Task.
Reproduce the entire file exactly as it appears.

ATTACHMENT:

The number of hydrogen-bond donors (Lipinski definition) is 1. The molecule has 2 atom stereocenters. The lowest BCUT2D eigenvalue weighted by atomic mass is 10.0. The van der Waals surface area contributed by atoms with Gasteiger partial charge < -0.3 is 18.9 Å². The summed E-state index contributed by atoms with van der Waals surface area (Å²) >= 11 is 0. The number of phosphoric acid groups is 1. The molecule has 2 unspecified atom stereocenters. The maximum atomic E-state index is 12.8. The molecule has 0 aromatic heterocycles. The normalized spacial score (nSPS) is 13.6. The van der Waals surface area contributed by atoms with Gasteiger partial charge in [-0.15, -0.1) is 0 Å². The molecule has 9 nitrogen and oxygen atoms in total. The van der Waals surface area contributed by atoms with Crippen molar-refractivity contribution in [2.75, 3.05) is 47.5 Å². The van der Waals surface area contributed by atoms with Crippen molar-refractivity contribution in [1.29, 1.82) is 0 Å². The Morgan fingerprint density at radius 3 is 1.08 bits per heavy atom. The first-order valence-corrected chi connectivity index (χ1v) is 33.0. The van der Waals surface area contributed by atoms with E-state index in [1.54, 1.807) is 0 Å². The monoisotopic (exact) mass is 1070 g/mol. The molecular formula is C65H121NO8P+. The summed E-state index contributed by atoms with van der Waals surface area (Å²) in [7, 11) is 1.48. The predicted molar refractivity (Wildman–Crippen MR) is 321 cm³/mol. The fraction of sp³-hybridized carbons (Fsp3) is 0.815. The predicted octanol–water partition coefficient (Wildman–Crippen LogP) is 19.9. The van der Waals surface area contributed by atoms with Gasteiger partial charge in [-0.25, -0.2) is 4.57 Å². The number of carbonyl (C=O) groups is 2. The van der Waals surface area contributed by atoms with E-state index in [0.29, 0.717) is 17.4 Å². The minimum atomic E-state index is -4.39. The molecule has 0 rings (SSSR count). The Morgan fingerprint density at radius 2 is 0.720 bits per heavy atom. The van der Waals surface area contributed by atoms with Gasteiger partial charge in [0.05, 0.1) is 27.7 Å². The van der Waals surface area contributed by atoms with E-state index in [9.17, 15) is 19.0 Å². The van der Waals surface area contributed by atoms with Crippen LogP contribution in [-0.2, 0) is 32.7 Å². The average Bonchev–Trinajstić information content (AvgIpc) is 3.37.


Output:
The number of hydrogen-bond donors (Lipinski definition) is 1. The molecule has 2 atom stereocenters. The lowest BCUT2D eigenvalue weighted by atomic mass is 10.0. The van der Waals surface area contributed by atoms with Gasteiger partial charge < -0.3 is 18.9 Å². The summed E-state index contributed by atoms with van der Waals surface area (Å²) >= 11 is 0. The number of phosphoric acid groups is 1. The molecule has 2 unspecified atom stereocenters. The maximum atomic E-state index is 12.8. The molecule has 0 aromatic heterocycles. The normalized spacial score (nSPS) is 13.6. The van der Waals surface area contributed by atoms with Gasteiger partial charge in [-0.15, -0.1) is 0 Å². The molecule has 9 nitrogen and oxygen atoms in total. The van der Waals surface area contributed by atoms with Crippen molar-refractivity contribution in [2.75, 3.05) is 47.5 Å². The van der Waals surface area contributed by atoms with Crippen molar-refractivity contribution in [1.29, 1.82) is 0 Å². The Morgan fingerprint density at radius 3 is 1.08 bits per heavy atom. The first-order valence-corrected chi connectivity index (χ1v) is 33.0. The van der Waals surface area contributed by atoms with E-state index in [1.54, 1.807) is 0 Å². The monoisotopic (exact) mass is 1070 g/mol. The molecular formula is C65H121NO8P+. The summed E-state index contributed by atoms with van der Waals surface area (Å²) in [7, 11) is 1.48. The predicted molar refractivity (Wildman–Crippen MR) is 321 cm³/mol. The fraction of sp³-hybridized carbons (Fsp3) is 0.815. The predicted octanol–water partition coefficient (Wildman–Crippen LogP) is 19.9. The van der Waals surface area contributed by atoms with Gasteiger partial charge in [-0.25, -0.2) is 4.57 Å². The number of carbonyl (C=O) groups is 2. The van der Waals surface area contributed by atoms with E-state index in [0.29, 0.717) is 17.4 Å². The minimum atomic E-state index is -4.39. The molecule has 0 rings (SSSR count). The Morgan fingerprint density at radius 2 is 0.720 bits per heavy atom. The van der Waals surface area contributed by atoms with Gasteiger partial charge in [0.05, 0.1) is 27.7 Å². The van der Waals surface area contributed by atoms with E-state index in [9.17, 15) is 19.0 Å². The van der Waals surface area contributed by atoms with Crippen LogP contribution in [-0.2, 0) is 32.7 Å². The average Bonchev–Trinajstić information content (AvgIpc) is 3.37.